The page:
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Candy tycoon Poroshenko declares victory in Ukraine election

Candy tycoon Poroshenko declares victory in Ukraine election

Many polling stations closed in the east.

Sunday was election day in Ukraine, and while turnout appeared heavy at polling stations in Kiev, it was a different scene in portions of the east.  Nonetheless, Petro Poroshenko declared victory after preliminary exit polls signaled he’d won the majority of the votes.

From CNN:

Billionaire Petro Poroshenko declared victory Sunday in Ukraine’s presidential election, following preliminary exit polls that suggested he got 56% of the vote.

His closest challenger, former Ukrainian prime minister and leader of the Batkivshchyna party Yulia Tymoshenko, conceded the election after exit polls showed her with 13% of the vote.

Poroshenko, a candy tycoon known as the “Chocolate King,” is also a seasoned politician.

The election took place Sunday despite a recent wave of deadly violence in the east and threats by pro-Russia separatists to prevent citizens from casting their ballots.

In February, Ukraine’s parliament ousted President Viktor Yanukovich from office and named an interim president, which was followed of course by months of continuing unrest, particularly in the country’s eastern region.

Many of the polling stations were closed Sunday in the east, according to the Associated Press via ABC News:

Yet the question of who was able to vote Sunday loomed large over the democratic process. Some 35.5 million Ukrainians were eligible to vote, but separatists in the eastern Donetsk and Luhansk regions — which have 5.1 million voters — have vowed to stop the vote.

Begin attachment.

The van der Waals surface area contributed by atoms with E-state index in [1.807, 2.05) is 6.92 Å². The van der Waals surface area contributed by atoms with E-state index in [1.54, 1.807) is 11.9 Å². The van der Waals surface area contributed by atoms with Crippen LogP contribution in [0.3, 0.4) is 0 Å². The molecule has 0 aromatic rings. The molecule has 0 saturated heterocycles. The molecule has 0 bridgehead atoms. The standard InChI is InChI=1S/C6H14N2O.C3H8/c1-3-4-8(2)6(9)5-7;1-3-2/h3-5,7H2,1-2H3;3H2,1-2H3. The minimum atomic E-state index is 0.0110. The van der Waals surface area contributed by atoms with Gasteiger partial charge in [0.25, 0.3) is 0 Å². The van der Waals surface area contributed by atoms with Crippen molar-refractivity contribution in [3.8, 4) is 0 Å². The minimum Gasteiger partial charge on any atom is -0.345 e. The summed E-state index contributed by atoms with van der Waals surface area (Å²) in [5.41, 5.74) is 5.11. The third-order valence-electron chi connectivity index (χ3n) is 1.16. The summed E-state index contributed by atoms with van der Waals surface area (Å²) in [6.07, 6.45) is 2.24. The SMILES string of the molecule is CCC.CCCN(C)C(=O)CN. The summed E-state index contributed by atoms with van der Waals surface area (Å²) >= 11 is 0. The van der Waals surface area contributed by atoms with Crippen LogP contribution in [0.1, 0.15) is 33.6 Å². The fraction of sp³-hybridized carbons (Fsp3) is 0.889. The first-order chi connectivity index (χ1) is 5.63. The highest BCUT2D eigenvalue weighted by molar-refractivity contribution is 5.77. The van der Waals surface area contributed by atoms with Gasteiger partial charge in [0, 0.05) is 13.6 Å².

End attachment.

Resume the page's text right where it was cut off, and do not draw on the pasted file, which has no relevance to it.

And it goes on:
Military operations had eased for the day, but an AP reporter heard heavy gunfire in the afternoon in the Luhansk region town of Novoaidar.

Little voting was taking place in the east. The regional administration in Donetsk said only 426 of 2,430 polling stations in the region were open Sunday, and none in the city of Donetsk, which has 1 million people. There was no voting in the city of Luhansk either, but some stations appeared to be open in the wider Luhansk region, according to local officials.

President Obama commended Ukrainians for showing up to the polls, despite the obstacles they faced.

From USA Today:

President Obama congratulated Ukraine on its election Sunday, particularly citizens in the east who voted despite the efforts of “Russian-backed separatist groups” that “sought to disenfranchise entire regions.”

In a written statement — issued while Obama was making a trip to Afghanistan — Obama said that “we commend the resolve of all those who participated, as well as the efforts of the Ukrainian government to conduct these elections in the face of those threats.”

Russian President Vladimir Putin said in the days preceding the election that he would respect the vote and work with the winner of Sunday’s election.

Video report below from CNN.

[Featured image: CNN video]


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Why was my first thought, on reading the headline, of Sammy?

Poroshenko (“parasha” means toilet in Russian slang, btw, so jokes about the guy abound) had been on all sides of Ukrainian politics.
Russians said the turn out in Kharkov and Odessa, the next two regions to watch, was low, and Western journalists rarely venture outside of Kiev. Anecdotally, I think Russians were right because a) population didn’t have a candidate and b) the were rumors that it wasn’t safe to go to the polls (hogwash, nothing happened).
It’s safe to say that the elections in Donetsk and Lugansk failed to happen.

In Ukrainian, on the other hand, “poroshenko” is the diminutive of the word “porox” which means dust and is often used to convey the meaning “a dusting of … ” Just an FYI.

BannedbytheGuardian | May 26, 2014 at 5:43 pm

He is not exactly a new broom.